Effects of Acidification on Marine Phytoplankton

Like land plants, phytoplankton use sunlight to convert carbon dioxide (CO2) and water into organic carbon and oxygen. CO2 is therefore an essential nutrient for phytoplankton and higher concentrations of CO2 in the surface ocean have the potential to support higher rates of phytoplankton photosynthesis and growth. However, since the pH of water drops (reflecting an increase in acidity) as CO2 rises, the positive effects of higher CO2 may be offset by negative effects of low pH.

In laboratory experiments with pure cultures of individual species of phytoplankton, little or no change in growth is typically observed in cultures grown with CO2 levels expected in the year 2100. However, other more subtle effects have been noted including interactions of elevated CO2 with demand for other nutrients such as nitrogen, phosphorus, and iron, which suggest that higher CO2 may be most beneficial under nutrient rich conditions, and lower growth in cultures exposed to elevated CO2 in combination with light or temperature stress. In a group of phytoplankton known as coccolithophores that produce calcium carbonate plates on their cell surface, growth, calcification, and organic carbon production can be altered as a result of the decrease in pH associated with elevated CO2. Lower pH may also negatively affect the ability of an important group of photosynthetic bacteria known as Trichodesmium to provide nitrogen to the ocean through the process of nitrogen fixation, particularly in the vast areas of the ocean that are limited by the availability of the essential trace element, iron. To add to this potential stress, the lower pH associated with acidification likely lowers the bioavailability of essential trace metals in marine phytoplankton.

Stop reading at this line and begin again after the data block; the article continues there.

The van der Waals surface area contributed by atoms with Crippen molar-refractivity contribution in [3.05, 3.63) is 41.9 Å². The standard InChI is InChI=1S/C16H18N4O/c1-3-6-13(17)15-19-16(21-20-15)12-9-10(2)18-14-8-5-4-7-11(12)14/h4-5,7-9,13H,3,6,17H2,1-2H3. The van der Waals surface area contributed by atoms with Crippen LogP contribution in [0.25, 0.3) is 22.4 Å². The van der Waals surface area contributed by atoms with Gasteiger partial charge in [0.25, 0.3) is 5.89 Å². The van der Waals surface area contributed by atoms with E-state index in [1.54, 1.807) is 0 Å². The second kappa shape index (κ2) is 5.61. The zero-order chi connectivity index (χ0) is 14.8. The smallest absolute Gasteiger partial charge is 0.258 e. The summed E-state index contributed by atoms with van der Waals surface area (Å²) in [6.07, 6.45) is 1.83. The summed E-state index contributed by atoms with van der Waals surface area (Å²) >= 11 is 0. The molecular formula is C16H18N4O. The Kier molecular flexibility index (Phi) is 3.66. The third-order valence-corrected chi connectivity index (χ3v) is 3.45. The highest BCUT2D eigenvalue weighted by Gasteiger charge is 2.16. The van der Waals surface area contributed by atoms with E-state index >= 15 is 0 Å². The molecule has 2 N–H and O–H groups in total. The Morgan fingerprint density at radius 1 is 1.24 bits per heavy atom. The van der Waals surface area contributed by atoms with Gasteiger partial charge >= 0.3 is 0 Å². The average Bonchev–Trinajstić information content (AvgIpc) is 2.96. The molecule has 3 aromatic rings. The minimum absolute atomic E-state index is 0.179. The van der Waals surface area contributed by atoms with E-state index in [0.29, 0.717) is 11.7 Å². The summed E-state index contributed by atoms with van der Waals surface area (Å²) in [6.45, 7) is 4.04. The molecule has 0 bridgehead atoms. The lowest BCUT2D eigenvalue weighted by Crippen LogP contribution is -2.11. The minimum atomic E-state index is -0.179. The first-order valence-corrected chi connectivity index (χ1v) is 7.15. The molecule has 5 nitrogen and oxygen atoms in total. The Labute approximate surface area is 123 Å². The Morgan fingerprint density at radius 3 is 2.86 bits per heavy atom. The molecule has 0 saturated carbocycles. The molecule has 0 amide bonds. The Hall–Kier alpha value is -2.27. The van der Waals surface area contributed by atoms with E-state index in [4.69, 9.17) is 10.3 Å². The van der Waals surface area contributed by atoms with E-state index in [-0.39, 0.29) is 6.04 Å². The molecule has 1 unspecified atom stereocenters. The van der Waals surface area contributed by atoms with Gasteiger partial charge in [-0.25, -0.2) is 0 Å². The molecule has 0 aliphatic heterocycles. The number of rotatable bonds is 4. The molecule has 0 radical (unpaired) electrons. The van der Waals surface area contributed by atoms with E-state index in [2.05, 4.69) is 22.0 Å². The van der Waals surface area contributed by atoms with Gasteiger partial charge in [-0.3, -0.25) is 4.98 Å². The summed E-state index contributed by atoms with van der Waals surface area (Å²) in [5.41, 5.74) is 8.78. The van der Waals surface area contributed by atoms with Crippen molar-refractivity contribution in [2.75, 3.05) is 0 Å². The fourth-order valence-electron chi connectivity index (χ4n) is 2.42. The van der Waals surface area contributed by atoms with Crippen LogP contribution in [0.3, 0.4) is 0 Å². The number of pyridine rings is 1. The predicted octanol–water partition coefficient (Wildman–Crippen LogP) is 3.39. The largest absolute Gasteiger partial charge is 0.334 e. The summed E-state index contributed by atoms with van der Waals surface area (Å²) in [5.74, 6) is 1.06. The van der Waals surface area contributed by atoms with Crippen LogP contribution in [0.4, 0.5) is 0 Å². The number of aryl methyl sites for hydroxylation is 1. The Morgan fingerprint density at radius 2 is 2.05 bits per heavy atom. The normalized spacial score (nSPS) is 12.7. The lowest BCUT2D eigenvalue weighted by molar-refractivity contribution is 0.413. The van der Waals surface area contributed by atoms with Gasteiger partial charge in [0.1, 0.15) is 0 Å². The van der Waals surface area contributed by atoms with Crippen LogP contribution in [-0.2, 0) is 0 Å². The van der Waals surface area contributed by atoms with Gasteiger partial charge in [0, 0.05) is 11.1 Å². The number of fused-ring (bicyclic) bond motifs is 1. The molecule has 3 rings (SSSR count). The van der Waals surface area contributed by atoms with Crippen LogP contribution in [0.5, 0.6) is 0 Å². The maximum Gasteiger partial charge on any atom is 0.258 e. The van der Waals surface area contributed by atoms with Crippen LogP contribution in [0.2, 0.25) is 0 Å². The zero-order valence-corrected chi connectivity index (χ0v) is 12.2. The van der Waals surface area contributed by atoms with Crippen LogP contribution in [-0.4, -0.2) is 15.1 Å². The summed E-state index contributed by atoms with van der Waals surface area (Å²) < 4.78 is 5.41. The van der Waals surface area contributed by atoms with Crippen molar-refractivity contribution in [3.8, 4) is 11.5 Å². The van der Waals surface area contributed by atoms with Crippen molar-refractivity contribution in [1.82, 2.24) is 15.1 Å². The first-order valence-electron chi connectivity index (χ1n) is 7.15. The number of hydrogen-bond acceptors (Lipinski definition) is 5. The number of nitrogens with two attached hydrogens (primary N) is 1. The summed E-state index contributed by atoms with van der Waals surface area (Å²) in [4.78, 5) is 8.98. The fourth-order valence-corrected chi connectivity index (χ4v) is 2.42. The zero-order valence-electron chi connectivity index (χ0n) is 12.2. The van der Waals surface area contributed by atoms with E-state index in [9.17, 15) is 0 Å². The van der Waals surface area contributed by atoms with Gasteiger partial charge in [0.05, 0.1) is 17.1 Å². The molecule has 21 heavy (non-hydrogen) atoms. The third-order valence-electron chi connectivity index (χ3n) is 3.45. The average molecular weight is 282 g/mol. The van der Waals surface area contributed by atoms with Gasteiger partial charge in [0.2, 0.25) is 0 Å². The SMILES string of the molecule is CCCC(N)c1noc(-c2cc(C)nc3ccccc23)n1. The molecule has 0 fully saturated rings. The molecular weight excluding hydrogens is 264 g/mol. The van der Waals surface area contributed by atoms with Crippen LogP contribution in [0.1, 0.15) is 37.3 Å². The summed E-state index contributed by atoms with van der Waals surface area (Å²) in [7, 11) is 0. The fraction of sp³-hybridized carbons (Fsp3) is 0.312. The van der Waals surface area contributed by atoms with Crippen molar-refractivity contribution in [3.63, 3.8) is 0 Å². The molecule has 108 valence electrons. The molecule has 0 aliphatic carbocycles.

As multiple factors influence photosynthesis and growth of phytoplankton in the ocean, it is difficult to predict the effects of higher CO2 on the productivity of natural phytoplankton communities. For example, concurrent increases in both CO2 and temperature could have a positive effect on certain species of phytoplankton, but not others. Similarly, increases in CO2 expected over the next 100 years may favor growth of larger diatoms, which are most susceptible to CO2 diffusion limitation and generally have higher nutrient requirements. Both effects could lead to changes in phytoplankton community composition with potential secondary effects on biogeochemical cycles and food web structures in the ocean.


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